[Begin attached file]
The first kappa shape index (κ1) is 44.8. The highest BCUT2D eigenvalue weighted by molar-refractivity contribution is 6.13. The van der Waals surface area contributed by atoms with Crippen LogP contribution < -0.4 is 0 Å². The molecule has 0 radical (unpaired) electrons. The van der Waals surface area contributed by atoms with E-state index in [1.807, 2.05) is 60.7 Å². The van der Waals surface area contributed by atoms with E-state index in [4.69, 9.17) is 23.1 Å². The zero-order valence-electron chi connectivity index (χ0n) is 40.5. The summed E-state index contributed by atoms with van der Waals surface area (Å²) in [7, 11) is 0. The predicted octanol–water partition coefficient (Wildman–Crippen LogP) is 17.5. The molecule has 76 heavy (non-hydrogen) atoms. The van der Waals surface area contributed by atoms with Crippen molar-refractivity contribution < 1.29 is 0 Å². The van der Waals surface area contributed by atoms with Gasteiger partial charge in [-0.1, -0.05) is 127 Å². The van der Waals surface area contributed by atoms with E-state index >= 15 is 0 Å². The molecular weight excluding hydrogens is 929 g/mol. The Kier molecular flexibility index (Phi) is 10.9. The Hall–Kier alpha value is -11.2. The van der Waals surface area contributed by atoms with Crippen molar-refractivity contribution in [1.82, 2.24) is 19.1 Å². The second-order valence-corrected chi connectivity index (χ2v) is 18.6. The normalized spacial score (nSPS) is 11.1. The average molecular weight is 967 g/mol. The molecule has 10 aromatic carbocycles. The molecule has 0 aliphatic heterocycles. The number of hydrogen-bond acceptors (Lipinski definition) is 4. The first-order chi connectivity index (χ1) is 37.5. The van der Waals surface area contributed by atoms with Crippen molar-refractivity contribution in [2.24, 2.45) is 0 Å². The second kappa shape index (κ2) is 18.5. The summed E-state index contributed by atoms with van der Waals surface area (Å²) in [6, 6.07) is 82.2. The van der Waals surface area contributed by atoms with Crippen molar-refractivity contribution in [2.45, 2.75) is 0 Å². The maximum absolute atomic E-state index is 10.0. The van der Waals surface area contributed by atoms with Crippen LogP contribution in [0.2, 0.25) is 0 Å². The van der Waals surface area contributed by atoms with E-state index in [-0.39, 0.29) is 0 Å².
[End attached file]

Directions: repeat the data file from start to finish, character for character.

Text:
The first kappa shape index (κ1) is 44.8. The highest BCUT2D eigenvalue weighted by molar-refractivity contribution is 6.13. The van der Waals surface area contributed by atoms with Crippen LogP contribution < -0.4 is 0 Å². The molecule has 0 radical (unpaired) electrons. The van der Waals surface area contributed by atoms with E-state index in [1.807, 2.05) is 60.7 Å². The van der Waals surface area contributed by atoms with E-state index in [4.69, 9.17) is 23.1 Å². The zero-order valence-electron chi connectivity index (χ0n) is 40.5. The summed E-state index contributed by atoms with van der Waals surface area (Å²) in [7, 11) is 0. The predicted octanol–water partition coefficient (Wildman–Crippen LogP) is 17.5. The molecule has 76 heavy (non-hydrogen) atoms. The van der Waals surface area contributed by atoms with Crippen molar-refractivity contribution < 1.29 is 0 Å². The van der Waals surface area contributed by atoms with Gasteiger partial charge in [-0.1, -0.05) is 127 Å². The van der Waals surface area contributed by atoms with E-state index >= 15 is 0 Å². The molecular weight excluding hydrogens is 929 g/mol. The Kier molecular flexibility index (Phi) is 10.9. The Hall–Kier alpha value is -11.2. The van der Waals surface area contributed by atoms with Crippen molar-refractivity contribution in [1.82, 2.24) is 19.1 Å². The second-order valence-corrected chi connectivity index (χ2v) is 18.6. The normalized spacial score (nSPS) is 11.1. The average molecular weight is 967 g/mol. The molecule has 10 aromatic carbocycles. The molecule has 0 aliphatic heterocycles. The number of hydrogen-bond acceptors (Lipinski definition) is 4. The first-order chi connectivity index (χ1) is 37.5. The van der Waals surface area contributed by atoms with Crippen molar-refractivity contribution in [2.24, 2.45) is 0 Å². The second kappa shape index (κ2) is 18.5. The summed E-state index contributed by atoms with van der Waals surface area (Å²) in [6, 6.07) is 82.2. The van der Waals surface area contributed by atoms with Crippen molar-refractivity contribution in [2.45, 2.75) is 0 Å². The maximum absolute atomic E-state index is 10.0. The van der Waals surface area contributed by atoms with Crippen LogP contribution in [0.2, 0.25) is 0 Å². The van der Waals surface area contributed by atoms with E-state index in [-0.39, 0.29) is 0 Å².